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Chemistry of Nanocarbons

Takeshi Akasaka (Editor), Fred Wudl (Co-Editor), Shigeru Nagase (Co-Editor)
ISBN: 978-0-470-97577-0
526 pages
September 2010
Chemistry of Nanocarbons (0470975776) cover image
During the last decade, fullerenes and carbon nanotubes have attracted special interest as new nanocarbons with novel properties. Because of their hollow caged structure, they can be used as containers for atoms and molecules, and nanotubes can be used as miniature test-tubes.

Chemistry of Nanocarbons presents the most up-to-date research on chemical aspects of nanometer-sized forms of carbon, with emphasis on fullerenes, nanotubes and nanohorns. All modern chemical aspects are mentioned, including noncovalent interactions, supramolecular assembly, dendrimers, nanocomposites, chirality, nanodevices, host-guest interactions, endohedral fullerenes, magnetic resonance imaging, nanodiamond particles and graphene. The book covers experimental and theoretical aspects of nanocarbons, as well as their uses and potential applications, ranging from molecular electronics to biology and medicine.

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Preface.

Acknowledgements.

Contributors.

Abbreviations.

1 Noncovalent Functionalization of Carbon Nanotubes (Claudia Backes and Andreas Hirsch).

1.1 Introduction.

1.2 Overview of Functionalization Methods.

1.3 The Noncovalent Approach.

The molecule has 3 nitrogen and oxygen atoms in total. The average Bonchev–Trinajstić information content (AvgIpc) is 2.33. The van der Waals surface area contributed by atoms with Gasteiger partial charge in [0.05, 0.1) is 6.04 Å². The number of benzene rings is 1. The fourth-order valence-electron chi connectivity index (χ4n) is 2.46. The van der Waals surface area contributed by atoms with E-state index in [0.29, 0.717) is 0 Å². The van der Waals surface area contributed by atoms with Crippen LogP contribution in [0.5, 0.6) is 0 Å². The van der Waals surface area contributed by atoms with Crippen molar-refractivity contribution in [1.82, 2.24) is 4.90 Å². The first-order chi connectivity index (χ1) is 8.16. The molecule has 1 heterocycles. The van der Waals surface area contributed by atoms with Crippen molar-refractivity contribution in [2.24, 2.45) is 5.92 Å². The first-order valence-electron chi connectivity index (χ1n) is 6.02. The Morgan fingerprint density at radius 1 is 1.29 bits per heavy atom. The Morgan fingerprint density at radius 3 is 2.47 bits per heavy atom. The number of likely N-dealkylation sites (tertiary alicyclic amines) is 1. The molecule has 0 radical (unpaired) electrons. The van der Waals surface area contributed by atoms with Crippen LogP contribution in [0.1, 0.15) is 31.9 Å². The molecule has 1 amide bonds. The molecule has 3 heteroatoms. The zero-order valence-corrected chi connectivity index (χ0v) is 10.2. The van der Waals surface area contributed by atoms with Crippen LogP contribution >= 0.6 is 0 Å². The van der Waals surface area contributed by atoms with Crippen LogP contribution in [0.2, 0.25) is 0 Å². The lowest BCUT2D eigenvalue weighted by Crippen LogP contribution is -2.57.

1.4 Conclusion.

2 Supramolecular Assembly of Fullerenes and Carbon Nanotubes Hybrids (Ma Angeles Herranz, Beatriz M. Illescas, Emilio M. Perez and Nazario Martın).

2.1 Introduction,

2.2 Hydrogen Bonded C60-Donor Ensembles.

2.3 Concave exTTF Derivatives as Recognizing Motifs for Fullerene.

2.4 Noncovalent Functionalization of Carbon Nanotubes.

2.5 Summary and Outlook.

3 Properties of Fullerene-Containing Dendrimers (Juan-Jose Cid Martin and Jean-Francois Nierengarten).

3.1 Introduction.

3.2 Dendrimers with a Fullerene Core.

3.3 Fullerene-Rich Dendrimers.

3.4 Conclusions.

4 Novel Electron Donor Acceptor Nanocomposites (Hiroshi Imahori, Dirk M. Guldi and Shunichi Fukuzumi).

4.1 Introduction.

4.2 Electron Donor-Fullerene Composites.

4.3 Carbon Nanotubes.

4.4 Other Nanocarbon Composites.

5 Higher Fullerenes: Chirality and Covalent Adducts (Agnieszka Kraszewska, Franc¸ois Diederich and Carlo Thilgen).

5.1 Introduction.

5.2 The Chemistry of C70.

5.3 The Higher Fullerenes Beyond C70.

5.4 Concluding Remarks.